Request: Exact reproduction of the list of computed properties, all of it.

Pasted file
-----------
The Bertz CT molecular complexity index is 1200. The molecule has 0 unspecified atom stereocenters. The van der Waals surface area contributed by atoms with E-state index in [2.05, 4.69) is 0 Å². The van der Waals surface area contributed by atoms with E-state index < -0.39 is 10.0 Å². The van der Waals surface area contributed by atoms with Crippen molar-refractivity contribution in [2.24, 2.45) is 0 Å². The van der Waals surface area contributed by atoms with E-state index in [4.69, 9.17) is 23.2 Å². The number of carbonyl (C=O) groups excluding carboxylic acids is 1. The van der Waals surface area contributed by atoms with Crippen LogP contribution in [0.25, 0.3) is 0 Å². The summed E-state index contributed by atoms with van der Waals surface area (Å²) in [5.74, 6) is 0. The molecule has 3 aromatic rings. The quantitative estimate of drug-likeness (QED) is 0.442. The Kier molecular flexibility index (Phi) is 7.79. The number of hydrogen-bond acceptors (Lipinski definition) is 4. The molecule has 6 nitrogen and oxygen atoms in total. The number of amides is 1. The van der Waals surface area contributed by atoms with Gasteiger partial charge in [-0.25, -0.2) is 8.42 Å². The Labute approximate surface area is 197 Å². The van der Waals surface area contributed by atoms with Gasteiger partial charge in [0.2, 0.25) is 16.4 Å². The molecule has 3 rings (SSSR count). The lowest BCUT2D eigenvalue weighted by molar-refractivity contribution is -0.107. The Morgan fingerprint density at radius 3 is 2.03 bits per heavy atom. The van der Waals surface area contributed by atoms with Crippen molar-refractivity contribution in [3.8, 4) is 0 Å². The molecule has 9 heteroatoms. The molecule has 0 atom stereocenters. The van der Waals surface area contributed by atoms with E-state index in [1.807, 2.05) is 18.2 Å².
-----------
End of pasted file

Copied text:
The Bertz CT molecular complexity index is 1200. The molecule has 0 unspecified atom stereocenters. The van der Waals surface area contributed by atoms with E-state index in [2.05, 4.69) is 0 Å². The van der Waals surface area contributed by atoms with E-state index < -0.39 is 10.0 Å². The van der Waals surface area contributed by atoms with Crippen molar-refractivity contribution in [2.24, 2.45) is 0 Å². The van der Waals surface area contributed by atoms with E-state index in [4.69, 9.17) is 23.2 Å². The number of carbonyl (C=O) groups excluding carboxylic acids is 1. The van der Waals surface area contributed by atoms with Crippen LogP contribution in [0.25, 0.3) is 0 Å². The summed E-state index contributed by atoms with van der Waals surface area (Å²) in [5.74, 6) is 0. The molecule has 3 aromatic rings. The quantitative estimate of drug-likeness (QED) is 0.442. The Kier molecular flexibility index (Phi) is 7.79. The number of hydrogen-bond acceptors (Lipinski definition) is 4. The molecule has 6 nitrogen and oxygen atoms in total. The number of amides is 1. The van der Waals surface area contributed by atoms with Gasteiger partial charge in [-0.25, -0.2) is 8.42 Å². The Labute approximate surface area is 197 Å². The van der Waals surface area contributed by atoms with Gasteiger partial charge in [0.2, 0.25) is 16.4 Å². The molecule has 3 rings (SSSR count). The lowest BCUT2D eigenvalue weighted by molar-refractivity contribution is -0.107. The Morgan fingerprint density at radius 3 is 2.03 bits per heavy atom. The van der Waals surface area contributed by atoms with Crippen molar-refractivity contribution in [3.8, 4) is 0 Å². The molecule has 9 heteroatoms. The molecule has 0 atom stereocenters. The van der Waals surface area contributed by atoms with E-state index in [1.807, 2.05) is 18.2 Å².